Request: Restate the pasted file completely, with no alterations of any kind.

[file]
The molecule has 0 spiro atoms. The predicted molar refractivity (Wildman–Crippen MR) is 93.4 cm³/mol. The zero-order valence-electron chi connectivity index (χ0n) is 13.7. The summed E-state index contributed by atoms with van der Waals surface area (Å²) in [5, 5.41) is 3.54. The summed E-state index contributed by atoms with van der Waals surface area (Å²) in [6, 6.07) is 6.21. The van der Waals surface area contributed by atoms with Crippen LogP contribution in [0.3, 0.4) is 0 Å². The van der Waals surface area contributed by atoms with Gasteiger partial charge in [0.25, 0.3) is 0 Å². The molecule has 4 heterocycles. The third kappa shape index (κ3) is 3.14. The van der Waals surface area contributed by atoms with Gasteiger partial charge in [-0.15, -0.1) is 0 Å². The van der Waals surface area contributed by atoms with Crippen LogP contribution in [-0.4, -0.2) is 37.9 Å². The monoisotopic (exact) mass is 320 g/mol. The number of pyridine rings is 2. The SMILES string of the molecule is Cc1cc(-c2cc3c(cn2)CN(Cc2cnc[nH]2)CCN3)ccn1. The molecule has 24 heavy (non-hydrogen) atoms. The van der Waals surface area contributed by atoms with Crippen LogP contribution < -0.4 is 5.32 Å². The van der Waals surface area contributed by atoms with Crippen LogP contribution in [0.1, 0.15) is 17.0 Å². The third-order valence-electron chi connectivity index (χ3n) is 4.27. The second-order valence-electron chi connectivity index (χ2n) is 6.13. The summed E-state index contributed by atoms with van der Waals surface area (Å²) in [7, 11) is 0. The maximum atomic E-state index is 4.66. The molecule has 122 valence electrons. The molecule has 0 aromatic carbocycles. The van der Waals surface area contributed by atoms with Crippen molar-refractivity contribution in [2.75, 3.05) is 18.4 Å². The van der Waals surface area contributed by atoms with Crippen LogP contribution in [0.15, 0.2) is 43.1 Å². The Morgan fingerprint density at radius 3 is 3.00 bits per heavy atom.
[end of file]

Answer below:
The molecule has 0 spiro atoms. The predicted molar refractivity (Wildman–Crippen MR) is 93.4 cm³/mol. The zero-order valence-electron chi connectivity index (χ0n) is 13.7. The summed E-state index contributed by atoms with van der Waals surface area (Å²) in [5, 5.41) is 3.54. The summed E-state index contributed by atoms with van der Waals surface area (Å²) in [6, 6.07) is 6.21. The van der Waals surface area contributed by atoms with Crippen LogP contribution in [0.3, 0.4) is 0 Å². The van der Waals surface area contributed by atoms with Gasteiger partial charge in [0.25, 0.3) is 0 Å². The molecule has 4 heterocycles. The third kappa shape index (κ3) is 3.14. The van der Waals surface area contributed by atoms with Gasteiger partial charge in [-0.15, -0.1) is 0 Å². The van der Waals surface area contributed by atoms with Crippen LogP contribution in [-0.4, -0.2) is 37.9 Å². The monoisotopic (exact) mass is 320 g/mol. The number of pyridine rings is 2. The SMILES string of the molecule is Cc1cc(-c2cc3c(cn2)CN(Cc2cnc[nH]2)CCN3)ccn1. The molecule has 24 heavy (non-hydrogen) atoms. The van der Waals surface area contributed by atoms with Crippen LogP contribution < -0.4 is 5.32 Å². The van der Waals surface area contributed by atoms with Crippen LogP contribution in [0.1, 0.15) is 17.0 Å². The third-order valence-electron chi connectivity index (χ3n) is 4.27. The second-order valence-electron chi connectivity index (χ2n) is 6.13. The summed E-state index contributed by atoms with van der Waals surface area (Å²) in [7, 11) is 0. The maximum atomic E-state index is 4.66. The molecule has 122 valence electrons. The molecule has 0 aromatic carbocycles. The van der Waals surface area contributed by atoms with Crippen molar-refractivity contribution in [2.75, 3.05) is 18.4 Å². The van der Waals surface area contributed by atoms with Crippen LogP contribution in [0.15, 0.2) is 43.1 Å². The Morgan fingerprint density at radius 3 is 3.00 bits per heavy atom.